Another relevant contribution from Atheist might be whether Atheist thinks there is a feasible way to gather information on who leaves Torah observance (and why) — a topic that was mentioned on another post.

  17. There is something very important that we can take from Atheist’s point. We need to realize that all people have free will. There are midrashiam that indicate that as the times of Mashiach come close, there will be many that, lo aleynu, will slip away. So humility should lead us to understand that it is not necessarily within our ability to stop the disaster of people choosing to leave. And when we have grandious ideas that only if we would have a more open philosophy, or more sheltered k’hilos, or more affordable schooling, etc etc, than everything would be fine… such ideas are akin to avodah zara. What we need is to cry from the bottom of our hearts, “Hashem! Please help us because only You can help us!” Sometimes on can suffer from “Kochi v’otzem yadi” even in pursuits that would seem to be spiritual in nature. And that leads to a lot of problems. Not only does it make people feel like “mitzvah projects” but it can actaully lead to a decaying of hashkafos. For example, trying to make the Torah Hakedosha more appealing. We don’t have to be fanatical, but we should say it straight, we should show an example of how a Jew lives with idealism, and we should daven our haerts out. The rest is in His hands.

  18. Let’s face it, the biggest word in Atheist’s comment #2 was “maybe”. Which means, he’s not really as sure of his belief as he’d like us to believe. Or should I say, Beyond A Reasonable Doubt?

  19. Jewish Atheist-One of the tenets that a practicing and observant Jew believes in that is that Torah observance,regardless of the hashkafic label, is the proper way of life for all Jews.

  20. I was wondering…Was this topic’s intent to pursue why BT’s go off the derech, why FFB’s go off the derech, or both? I’m sure there’s overlap for both categories, but some issues must be pertinent to each.

  21. Ron said
    “Others who share your world view have learned, to one degree or another, to participate in this forum, even in a provocative fashion, without becoming the most unpleasant matter in the punchbowl and insulting everyone else at the party.”

    Uh-oh, the atheist has has manifested (gasp!) a lack of niceness? It’s evidently not bad enough for us that he professes to be an atheist.

  22. Wrong blog, atheist. We’ve already been where you are, some us more than once, and found it wanting.

    So no, humility is not the issue. We just think you’re fundamentally wrong – and as an atheist, what you really have is nothing, WADR, to say to us on the topic.

  23. As you know, Atheist, the participants in this forum share a religious belief that the Torah is for all Jews. That is the premise of the discussion.

    I thought the discussion was about “Why People Leave Torah Observance.” As such, I thought maybe my contribution would be relevant as someone who, you know, left Torah observance.

    My comment was not intended as a troll or an attack but a plea that the Orthodox recognize that they don’t have a monopoly on the truth; that it’s possible they have it all wrong. Maybe those of us who leave do so because it’s the right thing to do! I’m not saying that’s 100% definitely the case, but it’s something that a humble person would at least consider.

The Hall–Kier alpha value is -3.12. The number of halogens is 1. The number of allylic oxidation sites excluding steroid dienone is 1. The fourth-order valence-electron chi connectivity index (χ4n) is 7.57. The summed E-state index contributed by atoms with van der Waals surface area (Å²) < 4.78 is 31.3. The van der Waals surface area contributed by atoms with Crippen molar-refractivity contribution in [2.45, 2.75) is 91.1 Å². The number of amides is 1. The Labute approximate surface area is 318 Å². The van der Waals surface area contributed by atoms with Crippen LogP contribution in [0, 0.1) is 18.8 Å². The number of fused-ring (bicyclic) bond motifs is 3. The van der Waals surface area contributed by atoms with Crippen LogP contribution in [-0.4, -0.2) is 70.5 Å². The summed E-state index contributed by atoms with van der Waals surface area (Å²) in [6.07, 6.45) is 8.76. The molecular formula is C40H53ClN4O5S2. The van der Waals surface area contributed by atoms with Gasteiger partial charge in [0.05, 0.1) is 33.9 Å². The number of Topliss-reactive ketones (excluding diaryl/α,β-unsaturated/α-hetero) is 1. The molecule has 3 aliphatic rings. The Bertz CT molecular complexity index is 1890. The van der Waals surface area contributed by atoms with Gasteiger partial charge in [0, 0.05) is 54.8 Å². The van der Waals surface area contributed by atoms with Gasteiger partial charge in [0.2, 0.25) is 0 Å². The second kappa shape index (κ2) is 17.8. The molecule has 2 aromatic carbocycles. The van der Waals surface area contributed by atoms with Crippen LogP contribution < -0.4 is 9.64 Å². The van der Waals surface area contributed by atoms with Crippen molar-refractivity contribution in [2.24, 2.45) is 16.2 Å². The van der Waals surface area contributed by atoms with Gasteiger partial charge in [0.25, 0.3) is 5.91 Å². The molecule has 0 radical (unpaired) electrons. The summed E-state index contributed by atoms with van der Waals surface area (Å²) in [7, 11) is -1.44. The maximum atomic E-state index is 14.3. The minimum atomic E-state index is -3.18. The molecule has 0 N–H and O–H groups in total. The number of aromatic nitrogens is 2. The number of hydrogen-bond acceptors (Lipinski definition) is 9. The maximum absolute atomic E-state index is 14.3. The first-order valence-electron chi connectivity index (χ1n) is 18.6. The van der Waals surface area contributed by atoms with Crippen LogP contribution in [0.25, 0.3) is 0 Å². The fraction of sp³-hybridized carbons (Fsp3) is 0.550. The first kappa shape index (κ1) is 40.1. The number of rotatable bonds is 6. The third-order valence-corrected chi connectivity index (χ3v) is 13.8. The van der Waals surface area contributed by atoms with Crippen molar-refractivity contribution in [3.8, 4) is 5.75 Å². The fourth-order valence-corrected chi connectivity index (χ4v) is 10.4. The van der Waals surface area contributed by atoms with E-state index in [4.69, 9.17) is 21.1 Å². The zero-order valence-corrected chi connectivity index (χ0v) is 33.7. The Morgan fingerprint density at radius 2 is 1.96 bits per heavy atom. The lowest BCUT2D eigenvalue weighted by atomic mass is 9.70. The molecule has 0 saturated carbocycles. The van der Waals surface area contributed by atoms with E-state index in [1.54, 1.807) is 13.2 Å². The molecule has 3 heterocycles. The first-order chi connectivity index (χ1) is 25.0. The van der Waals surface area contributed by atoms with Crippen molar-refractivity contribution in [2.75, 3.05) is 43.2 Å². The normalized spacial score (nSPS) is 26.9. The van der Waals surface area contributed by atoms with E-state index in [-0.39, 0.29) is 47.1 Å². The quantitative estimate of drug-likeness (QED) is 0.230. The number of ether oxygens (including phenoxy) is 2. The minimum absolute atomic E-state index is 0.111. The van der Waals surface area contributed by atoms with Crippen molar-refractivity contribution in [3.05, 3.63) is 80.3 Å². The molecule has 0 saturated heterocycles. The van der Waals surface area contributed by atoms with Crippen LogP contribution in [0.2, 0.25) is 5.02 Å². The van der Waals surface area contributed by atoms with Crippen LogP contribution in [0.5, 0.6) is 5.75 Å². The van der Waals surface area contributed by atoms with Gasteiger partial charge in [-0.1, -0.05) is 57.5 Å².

I bet it’s never occurred to any of the Orthodox people thinking about this issue that what I bring up is even a possibility. That is the lack of humility I was referring to.

  24. The “humility criticism” is more than a little ironic. As you know, Atheist, the participants in this forum share a religious belief that the Torah is for all Jews. That is the premise of the discussion. How we as Jews and individuals find our place in Hashem’s Torah and the world is what this discussion about.

    Others who share your world view have learned, to one degree or another, to participate in this forum, even in a provocative fashion, without becoming the most unpleasant matter in the punchbowl and insulting everyone else at the party. Trolling, in contrast, is the antithesis of humility. Specifically, marching into a discussion where the participants all share a religious belief about the broad applicability of Torah and mitzvos to all Jews, and telling them that they’re all wrong about that belief and that they are not sufficiently humble, is not humility.

    It’s not very nice, either, though I am sure your big, bad (but of course anonymous) blog is the epitome of supposedly ethical challenges to the orthodox Judaism you have, despite your oxymoronic pen name, abandoned.

  25. Maybe it’s just not for everyone? Why does it have to be a problem? Maybe you aren’t right about Orthodox Judaism being the one true religion? How about a little humility?

  26. Ron’s comment is 100% spot on for me. Nothing has negatively influenced me more than experiencing bad behavior by other Orthodox Jews. I try to keep this in mind as a warning for my own behavior .

    The fact that many contemporary values seem to me to be superior to Torah values is much less of a stumbling block for me personally. I view an important part of the Jewish mission as making the chol (secular) kadosh (holy). So if I see a good value in the world, I look for ways to infuse it with a uniquely Jewish perspective and add it to the roster of torah behaviors. Alternatively, in some cases I simply trust that the accumulated wisdom of the Jewish people is more to be trusted than the decisions of my solitary mind.